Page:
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Registros recuperados: 10
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Abatement Technology and the Environment-Growth Nexus with Education AgEcon
Pautrel, Xavier.
This article challenges the conventional result that a tighter environmental tax has no long-run effect on human capital accumulation in the presence of pollution arising from final output production. It demonstrates that the technology used in the abatement sector determines the existence and the direction of the growth-effect. A tighter environmental tax rises (respectively reduces) human capital accumulation in the presence of pollution arising from final production, if the abatement sector is relatively more intensive in human (resp. physical) capital than final sector. That result always holds for finite lifetime but for infinite lifetime it only holds when labor supply is endogenous. The transitional impact of a tighter environmental policy is also...
Tipo: Working or Discussion Paper Palavras-chave: Growth; Environment; Overlapping Generations; Human Capital; Abatement; Research and Development/Tech Change/Emerging Technologies; Q5; Q58.
Ano: 2011 URL: http://purl.umn.edu/101379
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An Analysis of the Role of Tile-Drained Farmland Under Alternative Nitrogen Abatement Policies AgEcon
Petrolia, Daniel R.; Gowda, Prasanna H..
Agricultural nitrogen is a major contributor to Gulf of Mexico hypoxia, and research has shown that agricultural subsurface tile drainage is a major carrier of nitrogen from croplands to streams and rivers. This study compares the results of abating nitrogen under a retired-land minimization policy with those of a new revenue-maximizing policy, paying particular attention to the role of tile-drained land. Findings reveal the retirement-minimizing policy resulted in more tile-drained land being retired and less being fertilizer-managed than was optimal under the net-return maximizing policy. Also, it led to a greater economic burden being shouldered by tile-drained land. Under both cases, tile drainage dominated the abatement process.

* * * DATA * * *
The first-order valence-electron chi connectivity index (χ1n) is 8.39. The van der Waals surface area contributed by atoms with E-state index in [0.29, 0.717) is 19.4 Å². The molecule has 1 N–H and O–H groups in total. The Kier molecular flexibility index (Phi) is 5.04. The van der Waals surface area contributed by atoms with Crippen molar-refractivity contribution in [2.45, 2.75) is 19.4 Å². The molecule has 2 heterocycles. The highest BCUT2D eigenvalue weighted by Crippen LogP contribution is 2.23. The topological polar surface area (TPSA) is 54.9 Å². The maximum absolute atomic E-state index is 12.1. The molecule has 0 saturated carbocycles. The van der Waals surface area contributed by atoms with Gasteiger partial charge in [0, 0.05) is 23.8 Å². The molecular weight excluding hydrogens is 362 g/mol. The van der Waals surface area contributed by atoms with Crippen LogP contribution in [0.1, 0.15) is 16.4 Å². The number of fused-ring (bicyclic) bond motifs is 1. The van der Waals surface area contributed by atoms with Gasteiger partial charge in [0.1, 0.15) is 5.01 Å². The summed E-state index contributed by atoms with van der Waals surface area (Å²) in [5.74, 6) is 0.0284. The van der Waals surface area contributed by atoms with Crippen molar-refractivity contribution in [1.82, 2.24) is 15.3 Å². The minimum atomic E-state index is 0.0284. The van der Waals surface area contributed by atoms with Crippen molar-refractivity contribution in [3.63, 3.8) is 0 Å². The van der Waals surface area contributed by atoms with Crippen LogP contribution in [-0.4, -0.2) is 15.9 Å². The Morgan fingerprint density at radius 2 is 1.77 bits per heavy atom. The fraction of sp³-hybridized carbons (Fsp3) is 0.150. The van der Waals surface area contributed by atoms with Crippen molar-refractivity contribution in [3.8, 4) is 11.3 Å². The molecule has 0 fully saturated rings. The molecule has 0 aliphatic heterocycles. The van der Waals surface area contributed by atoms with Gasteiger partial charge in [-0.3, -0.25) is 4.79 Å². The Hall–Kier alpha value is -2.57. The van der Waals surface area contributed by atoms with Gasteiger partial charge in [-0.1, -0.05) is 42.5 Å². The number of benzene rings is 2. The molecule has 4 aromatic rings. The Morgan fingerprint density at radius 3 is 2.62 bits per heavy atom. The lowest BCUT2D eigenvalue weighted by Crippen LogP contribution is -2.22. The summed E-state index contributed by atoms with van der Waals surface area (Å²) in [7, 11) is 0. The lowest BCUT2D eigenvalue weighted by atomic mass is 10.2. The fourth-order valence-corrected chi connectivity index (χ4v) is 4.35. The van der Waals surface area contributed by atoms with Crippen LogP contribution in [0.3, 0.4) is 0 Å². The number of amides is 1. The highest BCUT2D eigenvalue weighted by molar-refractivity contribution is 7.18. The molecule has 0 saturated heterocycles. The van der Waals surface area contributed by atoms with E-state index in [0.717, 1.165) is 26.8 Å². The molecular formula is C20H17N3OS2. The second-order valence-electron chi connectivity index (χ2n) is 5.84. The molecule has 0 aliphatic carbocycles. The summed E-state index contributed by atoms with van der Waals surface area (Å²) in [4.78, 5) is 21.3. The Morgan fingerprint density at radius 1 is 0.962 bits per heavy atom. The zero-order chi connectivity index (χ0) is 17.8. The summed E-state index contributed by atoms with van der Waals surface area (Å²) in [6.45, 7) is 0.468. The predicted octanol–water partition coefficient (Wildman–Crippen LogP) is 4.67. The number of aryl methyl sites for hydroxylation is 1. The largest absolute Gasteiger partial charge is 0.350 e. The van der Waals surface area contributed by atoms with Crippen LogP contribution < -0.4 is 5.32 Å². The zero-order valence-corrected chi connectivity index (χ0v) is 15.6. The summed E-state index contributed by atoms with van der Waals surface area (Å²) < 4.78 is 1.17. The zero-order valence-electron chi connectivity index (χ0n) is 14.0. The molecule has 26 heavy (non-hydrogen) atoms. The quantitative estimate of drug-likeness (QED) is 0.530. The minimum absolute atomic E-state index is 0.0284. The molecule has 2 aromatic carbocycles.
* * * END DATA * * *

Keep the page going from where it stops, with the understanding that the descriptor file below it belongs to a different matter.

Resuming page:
Tipo: Journal Article Palavras-chave: Abatement; ADAPT; Drainage; Hypoxia; Nitrogen; Crop Production/Industries; Land Economics/Use.
Ano: 2006 URL: http://purl.umn.edu/8621
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Dynamic regulation of nonpoint source pollution when the number of emitters is large AgEcon
Tsur, Yacov; de Gorter, Harry.
When a nonpoint source pollution process involves many polluters, each taking his own contribution to aggregate pollution to be negligible, ambient-based policies become ineffective due to lack of strategic interactions between dischargers. We offer a regulation mechanism for this case. The mechanism consists of inter-period and intra-period components. The first exploits ambient (aggregate) information to derive the optimal pollution and aggregate emission processes and the ensuing social price of emission. The intra-period mechanism takes as given the social price of emission and implements the optimal output-abatement-emission allocation across the heterogenous, privately informed firms in each time period. The mechanism gives rise to the full...
Tipo: Article Palavras-chave: Nonpoint source pollution; Abatement; Stock externality; Dynamic regulation; Markov decision process; Asymmetric information; Crop Production/Industries; C61; D82; H23; L51; Q58.
Ano: 2012 URL: http://purl.umn.edu/122124
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Environmental Policy, Education and Growth with Finite Lifetime: the Role of Abatement Technology AgEcon
Pautrel, Xavier.